Recipient Outcome after DCD Donation
Emory Transplant Center was referred a woman in her mid-fifties with advanced chronic obstructive pulmonary disorder. At the time of the referral, she was on supplemental oxygen at rest of three to four liters per minute. The Emory Lung Transplant Program team agreed that despite the optimum medical therapy she was receiving, a lung transplant would confer both a survival advantage as well as a quality-of-life advantage.
Despite medical suitability for transplant, the patient spent several months on the lung transplant waitlist without a suitable donor offer. At the time of listing, the patient had a Lung Allocation Score (LAS) below the 50th percentile. That, coupled with the fact that her blood group was O, meant that the patient could potentially wait several years before receiving a lung transplant. In order to facilitate lung transplantation in a reasonable time frame, our team, led by surgical director, Mani Daneshmand, MD, decided to accept a lung donor whose lungs were procured after cardiac death. This was the first case of lung transplantation using a DCD Donor (Donation after Circulatory Death) performed at Emory.
Donation after Circulatory Death
Conventionally, brain death has been the impetus toward identification of suitable organ donors. The concept of brain death is based on a legal definition. Brain death is the irreversible loss of all functions of the brain and brain stem. The declaration of brain death is by necessity rigorous. Currently, the vast majority of organs transplanted in the United States are procured from brain dead donors. Many severely brain injured patients will not meet the strict definition of brain death because, despite the fact that they will never regain consciousness, they maintain some basic brain stem functions such as a gag reflex. However, given that there is a significant shortage of organs for donation – to the point that many characterize it as a public health concern – the transplant community has been working to develop the concept of DCD. The DCD framework can potentially help both donor families who are in search of some meaningful good to come of their tragedy, as well as recipients who otherwise have limited access to donors. In potential DCD cases, artificial life support devices, such as the ventilator, are removed from the patient. The patient is allowed to progress naturally to cardiac arrest with death declared by their treating physician. It is only at that point where the organ transplant team becomes involved.
DCD organ donation, by necessity, requires significant care coordination as well as strict policy guidelines. Hospital critical care teams initiate the DCD process by alerting organ procurement organizations (OPO) of a family’s decision to discontinue life-sustaining treatment. It is at this stage where coordinators from the OPO meet with the patient’s family to explain the options involved, and to begin evaluation to determine if the patient is medically suitable for DCD. If a family decides to move forward, the patient care team will bring the donor to the operating room where organ donation can occur. The patient’s medical team will remove the ventilator that has been artificially breathing for that patient and will discontinue intravenous vasoactive medications. The treating team assesses for full cardiopulmonary arrest and the patient is declared deceased.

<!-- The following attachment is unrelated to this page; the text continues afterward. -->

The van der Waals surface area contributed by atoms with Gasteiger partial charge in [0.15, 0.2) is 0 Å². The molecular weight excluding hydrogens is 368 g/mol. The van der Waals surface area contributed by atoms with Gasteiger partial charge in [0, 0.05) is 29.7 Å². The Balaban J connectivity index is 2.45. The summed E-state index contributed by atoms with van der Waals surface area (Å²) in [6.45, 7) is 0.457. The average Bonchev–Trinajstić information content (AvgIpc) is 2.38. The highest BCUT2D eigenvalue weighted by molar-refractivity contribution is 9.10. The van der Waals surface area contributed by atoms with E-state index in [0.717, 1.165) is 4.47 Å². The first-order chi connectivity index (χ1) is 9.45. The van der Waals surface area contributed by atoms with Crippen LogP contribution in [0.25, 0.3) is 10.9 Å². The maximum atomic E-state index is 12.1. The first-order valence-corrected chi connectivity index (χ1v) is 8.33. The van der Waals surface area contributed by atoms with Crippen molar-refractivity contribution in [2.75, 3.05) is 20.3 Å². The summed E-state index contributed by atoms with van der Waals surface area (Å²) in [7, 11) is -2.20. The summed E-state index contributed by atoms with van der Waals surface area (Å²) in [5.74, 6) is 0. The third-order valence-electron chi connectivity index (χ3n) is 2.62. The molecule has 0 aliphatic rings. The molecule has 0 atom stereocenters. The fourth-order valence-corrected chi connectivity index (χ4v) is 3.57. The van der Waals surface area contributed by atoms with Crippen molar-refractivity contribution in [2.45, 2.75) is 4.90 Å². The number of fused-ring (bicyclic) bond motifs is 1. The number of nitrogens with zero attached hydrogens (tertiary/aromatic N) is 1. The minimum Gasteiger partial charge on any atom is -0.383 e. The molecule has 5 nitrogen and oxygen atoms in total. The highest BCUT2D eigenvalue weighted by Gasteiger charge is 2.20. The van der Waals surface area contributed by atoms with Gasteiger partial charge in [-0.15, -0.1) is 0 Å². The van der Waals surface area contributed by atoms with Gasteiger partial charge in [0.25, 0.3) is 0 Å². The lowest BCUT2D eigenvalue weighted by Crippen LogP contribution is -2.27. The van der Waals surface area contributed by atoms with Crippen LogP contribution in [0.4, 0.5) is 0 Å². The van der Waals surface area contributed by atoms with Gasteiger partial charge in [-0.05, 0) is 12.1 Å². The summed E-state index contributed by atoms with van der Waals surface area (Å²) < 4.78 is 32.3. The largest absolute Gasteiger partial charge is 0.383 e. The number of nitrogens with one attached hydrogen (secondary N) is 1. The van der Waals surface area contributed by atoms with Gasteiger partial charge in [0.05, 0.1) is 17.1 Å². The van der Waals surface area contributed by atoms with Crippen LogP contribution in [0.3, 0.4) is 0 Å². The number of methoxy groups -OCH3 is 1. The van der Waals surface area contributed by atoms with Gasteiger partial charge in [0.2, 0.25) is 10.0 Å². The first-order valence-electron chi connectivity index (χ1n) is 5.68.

After a mandatory five-minute hands-off time, the procurement team is allowed in the room. The team reconnects the person to the ventilator to keep the lungs oxygenated, administers heparin to prevent blood clots and then recovers the organ for transplant. From this point on, organs procured from a DCD donor are similar to those procured from a conventionally brain dead donor.
Recipient Outcome Post-Transplant
Lung transplantation using DCD has shown that, in skillful hands, recipients experience comparable short- and long-term outcomes. In this case, our recipient underwent a successful bilateral lung transplant and was extubated the following morning. She spent two weeks as an inpatient before discharge and left the hospital without the need for supplemental oxygen. The recipient goes to pulmonary rehab three days a week and has quadrupled her six-minute walk distance. We are very hopeful that she will continue to enjoy an excellent quality of life.
Usage of DCD in the Future
Emory Transplant Center’s first DCD lung transplant highlights the center’s innovative approach toward improving organ transplant access to patients in need.
It is important that critical care specialists understand that this modality exists. In the United States, DCD lung transplant only accounts for 2 percent of all lung transplants, where it accounts for more than 10 percent of cases in European centers. While DCD donation is not likely to fix the organ shortage by itself, critical care medicine providers should feel empowered to contact their local OPO, Life Link of Georgia, for example, for any patient they believe may potentially qualify.
For more information about the Emory Lung Transplant Program or to refer a patient, call 1-855-EMORY-TX (366-7989) or visit emoryhealthcare.org/txrefer.
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